On Institutional Garbage
Does the digital envy the analog, the haptic sense of its excesses, the paper trail’s disarray? Is it nostalgic for the language and forms that filled the briefcases of bureaucracy? Does it envy the overflow of books and paper onto desks and floors and burgeoning from trash bins? This was not so many years back, that time when we would carry the physical detritus of our institutions with us, filling backpacks and briefcases and so many file drawers—the ways this impinged on our physical space.
Our excesses haven’t diminished, they’re only better hidden. We have cultivated a sense of digital manifest destiny, that feeling that somehow because we’re not at capacity we can accumulate information in seemingly limitless ways. But how can we even attempt to process what’s already there? The Wayback Machine at archive.org saves 300 million web pages each week because, as the site claims, “The Web needs a memory, the ability to look back.” But we also need new ways to see. My email inbox has 1,247 emails unopened and waiting and that alone seems not optimal though perhaps one day manageable until I factor in the “Everything Else,” which is currently at 14,277 and rising and this number makes me feel like I have a problem with discarding; I have had onlookers glance at this number on my phone and exclaim with concern for my lack of digital upkeep. Is it information fatigue? Do we all suffer from it? Signs include apathy, indifference, mental exhaustion.
Why do we cling to these traces? Is it the anxiety of our embodiment when so much of our lives transpire in a digital landscape? Our digital waste is nowhere and everywhere. It has less value because it does not have to justify the space it occupies.
“The general principle that has emerged is excess. Always a lot and too much,” the publication manager reflects, on the catalog for the online exhibition. Its excesses perhaps all the more apparent in this physical aggregation, as archive of what previously existed as data—bytes and megabytes hovering in the cloud.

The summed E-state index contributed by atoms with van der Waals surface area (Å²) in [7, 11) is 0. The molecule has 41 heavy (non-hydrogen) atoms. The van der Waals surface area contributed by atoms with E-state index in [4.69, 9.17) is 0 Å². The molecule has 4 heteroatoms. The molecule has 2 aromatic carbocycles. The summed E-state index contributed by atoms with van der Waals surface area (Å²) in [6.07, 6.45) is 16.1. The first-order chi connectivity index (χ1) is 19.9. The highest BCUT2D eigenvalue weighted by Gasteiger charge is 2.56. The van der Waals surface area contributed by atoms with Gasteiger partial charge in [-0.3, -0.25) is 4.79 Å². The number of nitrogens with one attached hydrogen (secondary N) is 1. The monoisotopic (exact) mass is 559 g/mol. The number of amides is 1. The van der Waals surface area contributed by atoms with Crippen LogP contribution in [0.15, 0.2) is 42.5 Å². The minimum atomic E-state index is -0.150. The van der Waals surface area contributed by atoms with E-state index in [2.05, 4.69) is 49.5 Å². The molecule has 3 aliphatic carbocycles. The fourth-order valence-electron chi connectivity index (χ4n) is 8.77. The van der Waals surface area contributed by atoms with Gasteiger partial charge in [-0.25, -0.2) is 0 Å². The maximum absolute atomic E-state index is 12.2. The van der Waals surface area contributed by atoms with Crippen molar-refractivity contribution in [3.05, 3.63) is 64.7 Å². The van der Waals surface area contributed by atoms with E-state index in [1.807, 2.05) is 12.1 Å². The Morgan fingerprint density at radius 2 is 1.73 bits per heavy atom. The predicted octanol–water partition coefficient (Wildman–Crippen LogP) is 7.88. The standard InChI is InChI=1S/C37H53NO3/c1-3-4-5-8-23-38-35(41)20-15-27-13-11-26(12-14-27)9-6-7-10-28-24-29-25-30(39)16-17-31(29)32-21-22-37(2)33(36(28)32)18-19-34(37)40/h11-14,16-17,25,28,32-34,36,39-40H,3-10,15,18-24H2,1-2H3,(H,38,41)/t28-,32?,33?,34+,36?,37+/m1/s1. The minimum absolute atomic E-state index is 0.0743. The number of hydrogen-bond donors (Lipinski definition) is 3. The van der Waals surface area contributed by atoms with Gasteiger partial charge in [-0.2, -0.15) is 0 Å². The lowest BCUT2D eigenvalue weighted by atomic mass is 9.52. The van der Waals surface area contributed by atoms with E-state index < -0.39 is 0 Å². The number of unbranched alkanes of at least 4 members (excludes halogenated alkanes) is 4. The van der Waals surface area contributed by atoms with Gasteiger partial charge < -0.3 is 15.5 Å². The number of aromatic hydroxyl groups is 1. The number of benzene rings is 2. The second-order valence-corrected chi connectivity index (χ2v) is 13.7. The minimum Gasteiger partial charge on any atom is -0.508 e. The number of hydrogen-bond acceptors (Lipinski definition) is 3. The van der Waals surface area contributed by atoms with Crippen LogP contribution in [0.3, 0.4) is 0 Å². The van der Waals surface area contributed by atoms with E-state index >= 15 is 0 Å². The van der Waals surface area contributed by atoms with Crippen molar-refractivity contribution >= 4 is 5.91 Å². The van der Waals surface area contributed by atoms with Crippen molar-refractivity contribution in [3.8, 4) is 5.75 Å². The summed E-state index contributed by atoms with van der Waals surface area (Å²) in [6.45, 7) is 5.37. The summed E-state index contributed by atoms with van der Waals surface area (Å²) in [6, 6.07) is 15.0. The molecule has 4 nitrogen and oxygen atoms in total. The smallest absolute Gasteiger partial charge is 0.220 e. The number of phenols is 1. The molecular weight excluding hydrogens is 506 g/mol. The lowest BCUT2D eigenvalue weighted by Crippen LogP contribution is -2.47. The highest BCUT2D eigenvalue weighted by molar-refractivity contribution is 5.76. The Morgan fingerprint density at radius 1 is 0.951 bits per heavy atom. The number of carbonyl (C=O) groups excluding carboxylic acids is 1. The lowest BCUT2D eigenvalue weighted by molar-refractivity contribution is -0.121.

Paper excesses are more conspicuous. Consider, for example the Security and Exchange Commission circa 2003, their headquarters in Washington DC was imaged via satellite every few months to monitor the integrity of the office building, to assure it could continue to bear the weight of its own paperwork. Fifteen years later the weight of retaining information is no longer a concern, even if the volume has, if anything, increased. An insider tells me, “IT says we take in enough data that receiving hard copies would require multiple large trucks every day.”
“There is a desire to hold on to what is now gone or missing,” the editor comments, as if she must justify the physicality of the catalog for an exhibition that only existed online.
In Adrian Piper’s solo show at MoMA, one shelf held a series of jars filled with Piper’s hair and nail clippings, surely only a fraction of What Will Become of Me. For 38 years Piper has collected her hair and nail clippings for this work, which will be complete upon her death, once her remains are added. A document bequeathing the work to MoMA is also included—a bold move, perhaps then an absurdity in itself, but now a truth, a wish fulfillment executed too soon, as it has already become part of MoMA’s vast collection.
I was struck by the way the artist transformed all of her growth into art, even her nail clippings have become a form of production. This bequeathing of one’s physical traces opens so many questions. Is this collection a manifestation of Piper’s existential anxiety, of holding on to relics to mark time? Piper’s body is literally becoming part of the institution even in this moment. Her body is now an institutional body, and is always producing.